Both history and eyewitness “sightings” are detailed in the book to give readers a fun and educational read.  Did you know that Curran Hall once had a “guardian” cat named Scout whose supposed job it was to protect the premises?  Have you heard the ghost exercising in the employee workout room in Little Rock City Hall?  Several employees say that they have.    Have you seen the grave of the Indian Woman “Elizabeth” in Mount Holly Cemetery?  If so, did you know that her body isn’t really there?  The marker was moved there by request of Albert Pike, but her body is still buried somewhere on the North Little Rock side of the river.

These stories and more will entertain and enlighten you as your read more about The Empress of Little Rock and other purportedly haunted spots in Little Rock in Linda’s book, available for purchase in The Empress gift shop.  We love the beautiful picture of The Empress on the cover!  You can also join Linda for Haunted Tours of Little Rock, every Friday night in October!!!  During the tour, Linda takes you to several of the Haunted spots in her book, starting at MacArthur Museum and entering The Empress for a view of our tower card room.  It is a frighteningly fun night for all!

Haunted History Makes for Eerily Awesome Tour!

September 25th, 2012 by Lisa

According to its website, “It is the objective of Haunted Tours of Little Rock to show you places located in the city’s Historic District, The Quapaw Quarter, where our prominent citizens once lived…….and some still do.” The Empress is proud to be a part of the tour, which takes you into the Hornibrook Mansion and up to the “haunted card room”, where you might be lucky enough to play a hand with Mr. Hornibrook.  The tour also takes it’s guests to such spookily familiar places as The Arsenal at MacArthur Park, Curran Hall, The Hanger House and Mt. Holly Cemetery.

The tour will run at 7pm on Friday nights through September and October.  If you can’t make the ghost tour, join The Empress for our regularly scheduled tour, offered every day at 11:30 and 3:00.  The cost is $7.50 and includes a tour of all three floors of The Empress of Little Rock  and an overview of its history.

So You Want More French Connection…

September 19th, 2012 by Lisa

Have you seen our Petit Jean room?  This beautiful room is decorated in navy blue, gold, white and a nautical theme is present throughout.  The room is named after Arkansas’ State Park- Mount Petit Jean, and it’s namesake.  Check out the romantic maritime accessories in one of our guests favorite rooms!

Do you know the legend of Petit Jean that inspires this Arkansas/French connection?  According to legend, Petit Jean was actually a young 18th century French woman. When she discovered that her fiance had been ordered to Captain one of three ships dispatched  to explore the newly acquired French possesion in the new world we now recognize as the Louisiana Territory, she cut her hair, disguised herself,  and secured a position as the cabin boy.  She survived the voyage.  Their two year expedition up the Mississippi and the Arkansas Rivers began their exploration.  They reached the lone escarpment jutting out over the Arkansas River just as winter approached.  Finding friendly indians who had never seen a white man, they chose to winter there.  Near the end of a brutal winter, the young woman fell ill with fever.  On her deathbed, she revealed herself to her fiance as his beloved.  She is buried on the mountain overlooking the scenic Arkansas River Valley to the East, not under her own name, but under the name she had been known by on the ship, “Petit Jean”– little John.  Below is a picture of “Petit Jean’s” grave……a cairn found atop Petit Jean Mountain.  In the early evening breeze, some say they can hear “Petit Jean” calling to her lover.  It bespeaks the strength and courage required to leave home and family to follow her destiny and garnered her a revered spot in the “legend” of our guestrooms, one of the favorites.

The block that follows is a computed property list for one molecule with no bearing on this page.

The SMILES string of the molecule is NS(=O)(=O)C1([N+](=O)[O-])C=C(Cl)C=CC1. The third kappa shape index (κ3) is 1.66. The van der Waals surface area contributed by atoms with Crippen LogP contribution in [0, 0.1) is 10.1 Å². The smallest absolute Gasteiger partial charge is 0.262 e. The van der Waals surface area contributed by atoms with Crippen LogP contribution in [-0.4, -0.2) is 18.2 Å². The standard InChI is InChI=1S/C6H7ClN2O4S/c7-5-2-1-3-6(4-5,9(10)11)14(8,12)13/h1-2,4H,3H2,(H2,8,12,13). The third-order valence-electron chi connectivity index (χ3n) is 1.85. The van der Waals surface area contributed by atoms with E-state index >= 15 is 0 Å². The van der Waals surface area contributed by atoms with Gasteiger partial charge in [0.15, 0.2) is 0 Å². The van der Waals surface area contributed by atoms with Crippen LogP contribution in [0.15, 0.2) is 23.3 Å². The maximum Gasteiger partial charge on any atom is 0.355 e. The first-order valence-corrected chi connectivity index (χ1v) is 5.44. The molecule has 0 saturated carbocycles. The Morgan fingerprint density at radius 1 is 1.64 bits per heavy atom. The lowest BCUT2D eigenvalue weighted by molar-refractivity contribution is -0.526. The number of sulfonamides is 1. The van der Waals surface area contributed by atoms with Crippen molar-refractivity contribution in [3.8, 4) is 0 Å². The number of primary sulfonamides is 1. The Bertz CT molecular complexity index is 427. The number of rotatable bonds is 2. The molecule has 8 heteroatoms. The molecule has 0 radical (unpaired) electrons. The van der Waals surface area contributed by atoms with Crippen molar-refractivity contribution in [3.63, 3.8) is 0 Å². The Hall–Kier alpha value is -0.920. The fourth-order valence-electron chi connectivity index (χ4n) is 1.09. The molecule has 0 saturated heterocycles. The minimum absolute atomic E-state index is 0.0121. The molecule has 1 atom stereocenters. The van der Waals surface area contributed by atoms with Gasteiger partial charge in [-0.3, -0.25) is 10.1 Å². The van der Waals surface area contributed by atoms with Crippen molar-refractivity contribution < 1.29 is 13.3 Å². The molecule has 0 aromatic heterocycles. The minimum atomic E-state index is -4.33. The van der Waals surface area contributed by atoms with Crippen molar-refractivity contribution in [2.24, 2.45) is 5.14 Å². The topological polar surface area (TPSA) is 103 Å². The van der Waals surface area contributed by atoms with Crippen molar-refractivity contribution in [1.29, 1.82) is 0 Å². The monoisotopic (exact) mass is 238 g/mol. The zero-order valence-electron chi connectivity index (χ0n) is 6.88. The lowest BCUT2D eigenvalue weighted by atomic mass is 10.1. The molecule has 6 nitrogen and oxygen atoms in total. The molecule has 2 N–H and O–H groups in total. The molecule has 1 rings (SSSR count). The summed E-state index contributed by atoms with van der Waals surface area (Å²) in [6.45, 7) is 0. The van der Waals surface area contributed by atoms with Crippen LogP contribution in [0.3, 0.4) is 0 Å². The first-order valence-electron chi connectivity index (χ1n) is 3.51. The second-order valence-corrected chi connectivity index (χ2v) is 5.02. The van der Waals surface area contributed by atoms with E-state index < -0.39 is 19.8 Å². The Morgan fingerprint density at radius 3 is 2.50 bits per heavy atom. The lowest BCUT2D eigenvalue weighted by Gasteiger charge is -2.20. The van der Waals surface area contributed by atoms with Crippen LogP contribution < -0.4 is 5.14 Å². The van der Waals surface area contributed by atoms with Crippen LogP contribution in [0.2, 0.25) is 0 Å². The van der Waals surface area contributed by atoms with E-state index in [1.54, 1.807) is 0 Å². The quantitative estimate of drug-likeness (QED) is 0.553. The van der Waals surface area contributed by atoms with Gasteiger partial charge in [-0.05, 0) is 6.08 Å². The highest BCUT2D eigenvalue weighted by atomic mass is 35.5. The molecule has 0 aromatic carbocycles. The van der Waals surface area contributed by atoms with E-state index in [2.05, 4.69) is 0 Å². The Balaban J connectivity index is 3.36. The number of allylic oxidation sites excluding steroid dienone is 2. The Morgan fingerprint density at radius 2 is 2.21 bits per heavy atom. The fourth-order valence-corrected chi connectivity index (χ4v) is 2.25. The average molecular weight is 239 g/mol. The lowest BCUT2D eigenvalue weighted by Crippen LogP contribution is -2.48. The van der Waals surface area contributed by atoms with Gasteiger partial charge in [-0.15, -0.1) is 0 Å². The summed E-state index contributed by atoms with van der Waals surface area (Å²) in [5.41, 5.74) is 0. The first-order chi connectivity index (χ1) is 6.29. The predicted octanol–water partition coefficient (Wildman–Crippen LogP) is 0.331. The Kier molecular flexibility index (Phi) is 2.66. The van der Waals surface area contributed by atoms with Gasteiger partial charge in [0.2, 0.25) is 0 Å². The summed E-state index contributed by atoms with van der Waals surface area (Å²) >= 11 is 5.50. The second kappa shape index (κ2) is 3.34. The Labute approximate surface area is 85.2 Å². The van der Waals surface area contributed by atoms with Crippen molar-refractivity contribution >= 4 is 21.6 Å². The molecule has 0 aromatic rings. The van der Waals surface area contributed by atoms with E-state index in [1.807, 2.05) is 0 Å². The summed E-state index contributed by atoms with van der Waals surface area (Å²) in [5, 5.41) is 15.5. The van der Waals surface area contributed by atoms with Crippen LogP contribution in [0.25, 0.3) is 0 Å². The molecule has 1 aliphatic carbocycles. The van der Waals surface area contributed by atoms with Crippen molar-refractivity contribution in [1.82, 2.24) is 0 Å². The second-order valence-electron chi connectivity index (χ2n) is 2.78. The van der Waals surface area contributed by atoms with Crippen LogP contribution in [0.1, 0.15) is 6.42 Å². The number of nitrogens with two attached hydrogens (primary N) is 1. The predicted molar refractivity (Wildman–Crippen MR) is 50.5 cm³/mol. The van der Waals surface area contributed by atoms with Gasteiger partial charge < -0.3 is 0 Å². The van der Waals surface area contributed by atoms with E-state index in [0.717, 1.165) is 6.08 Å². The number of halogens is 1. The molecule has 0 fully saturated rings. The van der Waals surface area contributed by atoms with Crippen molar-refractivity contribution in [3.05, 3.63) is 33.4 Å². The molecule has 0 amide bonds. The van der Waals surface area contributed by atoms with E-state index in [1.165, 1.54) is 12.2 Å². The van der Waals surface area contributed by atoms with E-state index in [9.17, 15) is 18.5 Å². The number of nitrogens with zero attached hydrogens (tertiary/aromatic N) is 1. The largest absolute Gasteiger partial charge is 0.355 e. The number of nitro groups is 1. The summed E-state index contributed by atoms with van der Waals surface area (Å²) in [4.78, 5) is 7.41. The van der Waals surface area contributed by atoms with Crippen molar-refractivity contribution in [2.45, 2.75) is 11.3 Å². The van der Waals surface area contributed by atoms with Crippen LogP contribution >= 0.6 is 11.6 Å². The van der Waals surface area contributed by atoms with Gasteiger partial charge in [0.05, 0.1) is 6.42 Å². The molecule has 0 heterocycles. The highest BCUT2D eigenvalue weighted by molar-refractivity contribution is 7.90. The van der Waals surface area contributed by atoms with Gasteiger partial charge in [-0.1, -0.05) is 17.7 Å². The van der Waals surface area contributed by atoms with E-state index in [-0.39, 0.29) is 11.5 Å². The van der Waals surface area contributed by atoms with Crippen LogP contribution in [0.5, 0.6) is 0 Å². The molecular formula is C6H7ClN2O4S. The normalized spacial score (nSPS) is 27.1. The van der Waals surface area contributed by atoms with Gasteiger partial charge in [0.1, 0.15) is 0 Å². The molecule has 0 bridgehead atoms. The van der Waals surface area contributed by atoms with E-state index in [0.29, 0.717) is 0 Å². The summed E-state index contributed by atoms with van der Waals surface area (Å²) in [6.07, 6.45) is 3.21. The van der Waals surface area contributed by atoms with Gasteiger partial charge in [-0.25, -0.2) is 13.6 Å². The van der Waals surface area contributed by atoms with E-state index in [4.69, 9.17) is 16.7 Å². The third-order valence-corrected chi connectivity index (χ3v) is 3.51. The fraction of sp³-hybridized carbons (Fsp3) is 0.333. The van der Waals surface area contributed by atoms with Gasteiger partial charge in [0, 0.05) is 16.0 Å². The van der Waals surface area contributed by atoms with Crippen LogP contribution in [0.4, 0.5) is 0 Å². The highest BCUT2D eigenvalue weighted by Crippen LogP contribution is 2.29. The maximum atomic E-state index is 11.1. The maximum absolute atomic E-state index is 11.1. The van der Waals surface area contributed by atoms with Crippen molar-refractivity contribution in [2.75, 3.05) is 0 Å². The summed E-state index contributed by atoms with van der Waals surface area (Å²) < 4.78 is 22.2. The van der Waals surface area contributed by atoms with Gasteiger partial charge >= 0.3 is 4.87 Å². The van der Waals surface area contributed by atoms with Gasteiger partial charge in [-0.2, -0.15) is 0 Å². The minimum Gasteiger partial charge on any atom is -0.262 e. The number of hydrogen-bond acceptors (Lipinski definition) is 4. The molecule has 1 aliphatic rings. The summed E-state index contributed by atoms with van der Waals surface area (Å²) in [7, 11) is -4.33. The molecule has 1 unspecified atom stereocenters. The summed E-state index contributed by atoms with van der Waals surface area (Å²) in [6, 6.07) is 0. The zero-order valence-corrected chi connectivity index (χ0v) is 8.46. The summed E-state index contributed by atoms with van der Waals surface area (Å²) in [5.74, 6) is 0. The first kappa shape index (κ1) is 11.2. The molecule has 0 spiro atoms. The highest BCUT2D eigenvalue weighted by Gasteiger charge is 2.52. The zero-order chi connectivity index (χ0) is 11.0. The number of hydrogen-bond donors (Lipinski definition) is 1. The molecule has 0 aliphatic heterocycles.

La Partie Deux de la Connexion Française

September 12th, 2012 by Lisa

That says the French Connection Part Two~and that is exactly what this is!  Last week we showed you our amazing Parisian fountain/statue and its equally impressive Parisian cousin.  This week our focus in the French Connection is Hemingway!   Did you know Ernest Hemingway’s second wife was from Arkansas? The Hemingway-Pfeiffer Museum and Educational Center in Piggott, Arkansas, includes a barn-studio associated with Ernest Hemingway and the family home of his second wife, Pauline Pfeiffer.  Pauline’s parents, Paul and Mary Pfeiffer, were prominent citizens of Northeast Arkansas and owned more than 60,000 acres of land.  During the 1930s, the barn was converted to a studio to give Hemingway privacy for writing while visiting Piggott.  Portions of one of his most famous novels, A Farewell to Arms, and several short stories were written in this studio.  As an ode to this famous Pseudo-Arkansan, we have created our popular “Hemingway Spa Suite” which is decorated in a masculine yet stylish way as befits Hemingway……and all of our guests searching for daring, decadence, and romance!

Jacuzzi Tub in The Hemingway Spa Suite

The Luxurious Hemingway Spa Suite

So what is the French Connection?  Hemingway and his first wife, Hadley,  arrived in Paris on December 22, 1921 and a few weeks later moved into their first apartment at 74 rue Cardinal Lemoine. It was a miserable apartment with no running water and a bathroom that was basically a closet with a slop jar inside. Here is a picture that Sharon took of the building while she was in Paris…

Heminway’s Parisian Abode.